More so than traditional businesses, online businesses have the distinct advantage of acquiring more information about their customers. The more that is known about online users’ habits, needs and preferences, the greater the value that is derived from that relationship, as the businesses are better able to cater to the needs of those online users. An online network, a system of users, is enhanced not only by the relationship the business has with the user but also by the relationships that the users have with one other. Take the telephone for example. If you were one of the first three people to own one, you could only call the other two. Fortunately, today millions of people have access to telephones and anyone of them could theoretically call any other one. Therefore, a network of users derives greater value through the network’s size and ubiquity — the larger the network, the greater the value to both businesses and consumers.

  • By M. Evans, L. Hammes, W. Herberger, B. Berg, T. El Wahsh, D. Rassloff

    Banking in Post-Revolution Egypt Gets Upwardly “Mobile”

    Without mobile phones, the Mubarak regime might still be thriving today. But political reform and social change are not the only ripple effects of widespread mobile usage. Mobile banking stands to create a dramatic new stimulus to the Egyptian economy. In a country where remittances from foreign workers contribute US$9.5 billion annually to the economy (Bloomberg News, 2010) and transfers between relatives within the country are common, one might think that transferring funds would be easy and convenient. Transferring funds should be an accessible service in a banking system that is well regulated and thrives on the competition between 39 banks. But for most Egyptians, these basic, common transactions are far from straightforward.

  • A corporate strategy article by Thunderbird students Antonio Perez Malpica, Amar Memon, Madhavi Rao, Andrew Rivas and Kaleena Rivas

    Background

    Since their introduction in 1979, mobile phones have been constantly evolving and becoming an integral part of our daily lives. From the first generation of devices based on cellular networks to the introduction of digital technologies like GSM and SMS and all the way to ultra-fast third and fourth generation (4G) networks, mobile phones have become more powerful, have increased their capabilities and have turned into essential devices for consumers around the world.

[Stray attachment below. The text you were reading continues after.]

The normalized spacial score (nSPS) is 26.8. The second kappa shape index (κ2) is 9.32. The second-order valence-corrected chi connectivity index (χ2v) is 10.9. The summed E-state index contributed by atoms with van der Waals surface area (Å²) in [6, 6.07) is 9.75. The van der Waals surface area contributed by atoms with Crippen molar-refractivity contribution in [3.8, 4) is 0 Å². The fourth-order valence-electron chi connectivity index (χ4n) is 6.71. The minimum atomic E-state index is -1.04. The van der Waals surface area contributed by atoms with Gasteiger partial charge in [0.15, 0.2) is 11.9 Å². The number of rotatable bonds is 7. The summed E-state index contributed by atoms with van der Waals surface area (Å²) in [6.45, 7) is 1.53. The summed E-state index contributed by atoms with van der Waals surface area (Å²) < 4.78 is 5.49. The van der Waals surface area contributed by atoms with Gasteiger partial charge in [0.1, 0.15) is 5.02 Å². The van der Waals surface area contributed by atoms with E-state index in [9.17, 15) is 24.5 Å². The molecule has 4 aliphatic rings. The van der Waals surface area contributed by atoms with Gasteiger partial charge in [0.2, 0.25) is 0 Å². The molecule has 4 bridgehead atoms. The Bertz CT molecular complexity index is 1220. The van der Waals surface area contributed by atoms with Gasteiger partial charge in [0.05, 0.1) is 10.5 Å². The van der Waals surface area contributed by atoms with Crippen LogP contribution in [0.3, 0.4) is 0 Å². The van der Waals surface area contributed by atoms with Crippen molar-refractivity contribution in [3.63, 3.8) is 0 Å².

According to the International Data Corporation (IDC), in September of 2010 Nokia (Symbian OS) had 40.1% of the worldwide smartphone market share followed by BlackBerry (17.9%), Android (16.3%), and Windows Phone (6.8%). The IDC predicts that by the end of 2011, Android will become the leading OS system with 39.5% of worldwide market share due to their popular royalty-free business model, their partnerships with key global mobile carriers and the popularity of its applications (most of which are free). In order to increase its market share in the smartphone industry, Microsoft must deal with the strategic issue of proving the value of its Windows Phone 7 OS to their ecosystem partners and customers particularly in emerging markets where most of the growth is expected to occur.

  • Cisco SystemsBy Executive MBA students Marc Simony, Sherrie Zollinger, Kellie Teelander, Casey Hirschman, Fayda Khalek and Dewan Simon

    What do you do when you have $40 billion in the bank, net profits of $7.7 billion, an average annual unlevered free cash flow of around $9 billion, the world economy in shambles, and you need to continue to grow because stagnation will kill your stock price?

    At Cisco Systems, Inc. (NASDAQ: CSCO) you announce a $10 billion share buyback to protect your stock price, and you try to maximize your sunk costs and IP (pun intended; both Intellectual Property and Internet Protocol). Cisco has a plethora of business units, but most are geared toward supporting packet flow over Cisco’s core business — networking infrastructure. Networking infrastructure, in this case, represents a large portion the sunk costs, because sold gear does not return any post-sale revenue scaled to the use and value it provides the purchaser.

    Cisco doesn’t want to just sell shovels; it wants to be part of the gold rush. The easiest solution would be to attach a packet meter to Cisco’s switches and routers, give them away for free, and charge for their utility. It is unlikely, however, that businesses would buy into this. Option two would be for Cisco to “stuff” the network pipe and exhaust its use, leading to higher online capacity demand, and  enabling Cisco to sell more of its routers, Unified Computing Systems, and cloud-enabling virtualization technology—the full data center stack!